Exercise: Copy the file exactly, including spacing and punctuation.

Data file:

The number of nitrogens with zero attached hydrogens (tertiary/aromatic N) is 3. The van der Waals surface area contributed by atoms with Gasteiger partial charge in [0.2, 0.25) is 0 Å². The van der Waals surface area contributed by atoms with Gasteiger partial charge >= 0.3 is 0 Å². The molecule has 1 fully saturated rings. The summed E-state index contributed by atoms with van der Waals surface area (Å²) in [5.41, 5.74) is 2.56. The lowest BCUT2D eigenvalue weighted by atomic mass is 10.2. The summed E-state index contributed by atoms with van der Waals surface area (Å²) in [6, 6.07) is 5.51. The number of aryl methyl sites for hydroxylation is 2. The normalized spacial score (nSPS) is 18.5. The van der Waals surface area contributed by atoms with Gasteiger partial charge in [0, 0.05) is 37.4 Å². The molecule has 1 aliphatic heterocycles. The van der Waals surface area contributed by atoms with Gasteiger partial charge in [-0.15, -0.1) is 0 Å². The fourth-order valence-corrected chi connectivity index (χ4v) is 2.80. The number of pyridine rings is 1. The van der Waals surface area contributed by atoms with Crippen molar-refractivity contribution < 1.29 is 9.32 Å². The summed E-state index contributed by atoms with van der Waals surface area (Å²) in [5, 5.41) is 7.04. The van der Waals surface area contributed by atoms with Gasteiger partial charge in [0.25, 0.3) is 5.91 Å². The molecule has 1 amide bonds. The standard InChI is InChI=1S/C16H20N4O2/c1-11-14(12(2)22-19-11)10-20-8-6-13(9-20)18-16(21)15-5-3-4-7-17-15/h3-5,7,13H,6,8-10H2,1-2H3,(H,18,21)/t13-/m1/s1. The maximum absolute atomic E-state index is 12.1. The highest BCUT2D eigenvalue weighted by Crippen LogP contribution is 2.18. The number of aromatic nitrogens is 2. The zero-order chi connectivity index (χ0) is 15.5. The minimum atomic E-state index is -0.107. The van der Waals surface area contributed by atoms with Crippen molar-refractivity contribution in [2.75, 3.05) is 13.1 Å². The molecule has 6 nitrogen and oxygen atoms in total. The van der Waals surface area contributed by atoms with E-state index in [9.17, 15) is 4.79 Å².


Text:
The number of nitrogens with zero attached hydrogens (tertiary/aromatic N) is 3. The van der Waals surface area contributed by atoms with Gasteiger partial charge in [0.2, 0.25) is 0 Å². The van der Waals surface area contributed by atoms with Gasteiger partial charge >= 0.3 is 0 Å². The molecule has 1 fully saturated rings. The summed E-state index contributed by atoms with van der Waals surface area (Å²) in [5.41, 5.74) is 2.56. The lowest BCUT2D eigenvalue weighted by atomic mass is 10.2. The summed E-state index contributed by atoms with van der Waals surface area (Å²) in [6, 6.07) is 5.51. The number of aryl methyl sites for hydroxylation is 2. The normalized spacial score (nSPS) is 18.5. The van der Waals surface area contributed by atoms with Gasteiger partial charge in [0, 0.05) is 37.4 Å². The molecule has 1 aliphatic heterocycles. The van der Waals surface area contributed by atoms with Gasteiger partial charge in [-0.15, -0.1) is 0 Å². The fourth-order valence-corrected chi connectivity index (χ4v) is 2.80. The number of pyridine rings is 1. The van der Waals surface area contributed by atoms with Crippen molar-refractivity contribution < 1.29 is 9.32 Å². The summed E-state index contributed by atoms with van der Waals surface area (Å²) in [5, 5.41) is 7.04. The van der Waals surface area contributed by atoms with Gasteiger partial charge in [0.25, 0.3) is 5.91 Å². The molecule has 1 amide bonds. The standard InChI is InChI=1S/C16H20N4O2/c1-11-14(12(2)22-19-11)10-20-8-6-13(9-20)18-16(21)15-5-3-4-7-17-15/h3-5,7,13H,6,8-10H2,1-2H3,(H,18,21)/t13-/m1/s1. The maximum absolute atomic E-state index is 12.1. The highest BCUT2D eigenvalue weighted by Crippen LogP contribution is 2.18. The number of aromatic nitrogens is 2. The zero-order chi connectivity index (χ0) is 15.5. The minimum atomic E-state index is -0.107. The van der Waals surface area contributed by atoms with Crippen molar-refractivity contribution in [2.75, 3.05) is 13.1 Å². The molecule has 6 nitrogen and oxygen atoms in total. The van der Waals surface area contributed by atoms with E-state index in [9.17, 15) is 4.79 Å².